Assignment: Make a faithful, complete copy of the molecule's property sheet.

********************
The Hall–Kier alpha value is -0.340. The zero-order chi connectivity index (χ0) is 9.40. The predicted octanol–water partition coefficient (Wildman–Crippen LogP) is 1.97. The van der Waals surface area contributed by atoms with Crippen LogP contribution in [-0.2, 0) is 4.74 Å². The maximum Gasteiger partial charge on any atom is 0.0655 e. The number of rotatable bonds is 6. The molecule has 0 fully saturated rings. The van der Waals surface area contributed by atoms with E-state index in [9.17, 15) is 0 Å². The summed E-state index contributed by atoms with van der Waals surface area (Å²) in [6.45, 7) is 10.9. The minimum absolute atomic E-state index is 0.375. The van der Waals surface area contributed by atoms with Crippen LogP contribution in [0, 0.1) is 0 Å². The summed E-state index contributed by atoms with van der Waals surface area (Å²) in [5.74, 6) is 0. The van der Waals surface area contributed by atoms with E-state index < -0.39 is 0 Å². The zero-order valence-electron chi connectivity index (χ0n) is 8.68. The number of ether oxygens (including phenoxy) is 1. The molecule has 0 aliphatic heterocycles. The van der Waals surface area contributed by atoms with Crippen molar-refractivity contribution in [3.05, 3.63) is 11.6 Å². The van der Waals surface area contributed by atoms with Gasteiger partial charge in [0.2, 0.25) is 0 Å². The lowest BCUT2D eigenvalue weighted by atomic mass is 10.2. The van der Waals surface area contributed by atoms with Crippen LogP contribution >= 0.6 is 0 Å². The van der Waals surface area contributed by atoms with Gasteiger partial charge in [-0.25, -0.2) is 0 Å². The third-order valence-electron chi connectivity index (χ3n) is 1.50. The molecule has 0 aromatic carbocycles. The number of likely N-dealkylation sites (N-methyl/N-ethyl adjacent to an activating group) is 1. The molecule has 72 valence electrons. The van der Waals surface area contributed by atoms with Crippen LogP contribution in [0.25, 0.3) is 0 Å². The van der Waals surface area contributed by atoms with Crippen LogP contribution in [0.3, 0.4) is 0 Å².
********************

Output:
The Hall–Kier alpha value is -0.340. The zero-order chi connectivity index (χ0) is 9.40. The predicted octanol–water partition coefficient (Wildman–Crippen LogP) is 1.97. The van der Waals surface area contributed by atoms with Crippen LogP contribution in [-0.2, 0) is 4.74 Å². The maximum Gasteiger partial charge on any atom is 0.0655 e. The number of rotatable bonds is 6. The molecule has 0 fully saturated rings. The van der Waals surface area contributed by atoms with E-state index in [9.17, 15) is 0 Å². The summed E-state index contributed by atoms with van der Waals surface area (Å²) in [6.45, 7) is 10.9. The minimum absolute atomic E-state index is 0.375. The van der Waals surface area contributed by atoms with Crippen LogP contribution in [0, 0.1) is 0 Å². The summed E-state index contributed by atoms with van der Waals surface area (Å²) in [5.74, 6) is 0. The van der Waals surface area contributed by atoms with E-state index < -0.39 is 0 Å². The zero-order valence-electron chi connectivity index (χ0n) is 8.68. The number of ether oxygens (including phenoxy) is 1. The molecule has 0 aliphatic heterocycles. The van der Waals surface area contributed by atoms with Crippen molar-refractivity contribution in [3.05, 3.63) is 11.6 Å². The van der Waals surface area contributed by atoms with Gasteiger partial charge in [0.2, 0.25) is 0 Å². The lowest BCUT2D eigenvalue weighted by atomic mass is 10.2. The van der Waals surface area contributed by atoms with Crippen LogP contribution >= 0.6 is 0 Å². The van der Waals surface area contributed by atoms with Gasteiger partial charge in [-0.25, -0.2) is 0 Å². The third-order valence-electron chi connectivity index (χ3n) is 1.50. The molecule has 0 aromatic carbocycles. The number of likely N-dealkylation sites (N-methyl/N-ethyl adjacent to an activating group) is 1. The molecule has 72 valence electrons. The van der Waals surface area contributed by atoms with Crippen LogP contribution in [0.25, 0.3) is 0 Å². The van der Waals surface area contributed by atoms with Crippen LogP contribution in [0.3, 0.4) is 0 Å².